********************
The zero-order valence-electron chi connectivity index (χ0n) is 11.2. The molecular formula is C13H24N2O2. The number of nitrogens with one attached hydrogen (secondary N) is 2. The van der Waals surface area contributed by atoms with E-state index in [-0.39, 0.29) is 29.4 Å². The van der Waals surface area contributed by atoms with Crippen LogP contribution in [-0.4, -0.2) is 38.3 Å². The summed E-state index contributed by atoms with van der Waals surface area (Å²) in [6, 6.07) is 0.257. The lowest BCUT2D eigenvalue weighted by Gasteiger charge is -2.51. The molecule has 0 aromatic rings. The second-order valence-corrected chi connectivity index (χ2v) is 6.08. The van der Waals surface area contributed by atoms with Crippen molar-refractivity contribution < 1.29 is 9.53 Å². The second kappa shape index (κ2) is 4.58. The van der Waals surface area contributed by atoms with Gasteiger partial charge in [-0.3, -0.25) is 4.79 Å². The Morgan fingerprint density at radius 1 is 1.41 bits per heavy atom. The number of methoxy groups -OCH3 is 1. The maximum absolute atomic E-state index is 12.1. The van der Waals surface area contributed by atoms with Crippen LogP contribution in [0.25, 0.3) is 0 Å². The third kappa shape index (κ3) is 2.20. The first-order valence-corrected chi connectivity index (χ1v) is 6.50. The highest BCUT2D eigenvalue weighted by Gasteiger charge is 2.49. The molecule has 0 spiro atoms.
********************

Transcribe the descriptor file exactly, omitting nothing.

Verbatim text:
The zero-order valence-electron chi connectivity index (χ0n) is 11.2. The molecular formula is C13H24N2O2. The number of nitrogens with one attached hydrogen (secondary N) is 2. The van der Waals surface area contributed by atoms with E-state index in [-0.39, 0.29) is 29.4 Å². The van der Waals surface area contributed by atoms with Crippen LogP contribution in [-0.4, -0.2) is 38.3 Å². The summed E-state index contributed by atoms with van der Waals surface area (Å²) in [6, 6.07) is 0.257. The lowest BCUT2D eigenvalue weighted by Gasteiger charge is -2.51. The molecule has 0 aromatic rings. The second-order valence-corrected chi connectivity index (χ2v) is 6.08. The van der Waals surface area contributed by atoms with Crippen molar-refractivity contribution < 1.29 is 9.53 Å². The second kappa shape index (κ2) is 4.58. The van der Waals surface area contributed by atoms with Gasteiger partial charge in [-0.3, -0.25) is 4.79 Å². The Morgan fingerprint density at radius 1 is 1.41 bits per heavy atom. The number of methoxy groups -OCH3 is 1. The maximum absolute atomic E-state index is 12.1. The van der Waals surface area contributed by atoms with Crippen LogP contribution in [0.25, 0.3) is 0 Å². The third kappa shape index (κ3) is 2.20. The first-order valence-corrected chi connectivity index (χ1v) is 6.50. The highest BCUT2D eigenvalue weighted by Gasteiger charge is 2.49. The molecule has 0 spiro atoms.